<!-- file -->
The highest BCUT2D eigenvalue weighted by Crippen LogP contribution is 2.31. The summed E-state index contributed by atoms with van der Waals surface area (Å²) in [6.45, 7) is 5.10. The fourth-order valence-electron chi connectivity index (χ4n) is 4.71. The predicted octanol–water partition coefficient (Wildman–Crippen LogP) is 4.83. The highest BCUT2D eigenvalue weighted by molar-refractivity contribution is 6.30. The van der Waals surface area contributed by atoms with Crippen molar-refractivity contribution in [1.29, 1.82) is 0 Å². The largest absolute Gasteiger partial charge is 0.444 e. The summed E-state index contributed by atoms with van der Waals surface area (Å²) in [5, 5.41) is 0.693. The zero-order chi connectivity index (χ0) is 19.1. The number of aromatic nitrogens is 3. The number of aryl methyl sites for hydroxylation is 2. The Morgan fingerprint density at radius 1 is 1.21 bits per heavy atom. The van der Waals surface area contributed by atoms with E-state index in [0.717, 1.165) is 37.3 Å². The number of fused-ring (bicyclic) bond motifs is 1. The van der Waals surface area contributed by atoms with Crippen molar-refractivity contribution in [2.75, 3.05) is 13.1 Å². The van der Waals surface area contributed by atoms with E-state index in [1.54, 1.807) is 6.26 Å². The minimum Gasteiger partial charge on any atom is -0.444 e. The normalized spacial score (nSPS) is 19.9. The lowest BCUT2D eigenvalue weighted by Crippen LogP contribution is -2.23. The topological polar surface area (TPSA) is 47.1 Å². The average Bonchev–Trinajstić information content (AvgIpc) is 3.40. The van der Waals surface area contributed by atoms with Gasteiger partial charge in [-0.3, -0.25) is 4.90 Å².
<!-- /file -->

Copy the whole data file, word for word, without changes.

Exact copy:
The highest BCUT2D eigenvalue weighted by Crippen LogP contribution is 2.31. The summed E-state index contributed by atoms with van der Waals surface area (Å²) in [6.45, 7) is 5.10. The fourth-order valence-electron chi connectivity index (χ4n) is 4.71. The predicted octanol–water partition coefficient (Wildman–Crippen LogP) is 4.83. The highest BCUT2D eigenvalue weighted by molar-refractivity contribution is 6.30. The van der Waals surface area contributed by atoms with Crippen molar-refractivity contribution in [1.29, 1.82) is 0 Å². The largest absolute Gasteiger partial charge is 0.444 e. The summed E-state index contributed by atoms with van der Waals surface area (Å²) in [5, 5.41) is 0.693. The zero-order chi connectivity index (χ0) is 19.1. The number of aromatic nitrogens is 3. The number of aryl methyl sites for hydroxylation is 2. The Morgan fingerprint density at radius 1 is 1.21 bits per heavy atom. The van der Waals surface area contributed by atoms with E-state index in [0.717, 1.165) is 37.3 Å². The number of fused-ring (bicyclic) bond motifs is 1. The van der Waals surface area contributed by atoms with Crippen molar-refractivity contribution in [2.75, 3.05) is 13.1 Å². The van der Waals surface area contributed by atoms with E-state index in [1.54, 1.807) is 6.26 Å². The minimum Gasteiger partial charge on any atom is -0.444 e. The normalized spacial score (nSPS) is 19.9. The lowest BCUT2D eigenvalue weighted by Crippen LogP contribution is -2.23. The topological polar surface area (TPSA) is 47.1 Å². The average Bonchev–Trinajstić information content (AvgIpc) is 3.40. The van der Waals surface area contributed by atoms with Gasteiger partial charge in [-0.3, -0.25) is 4.90 Å².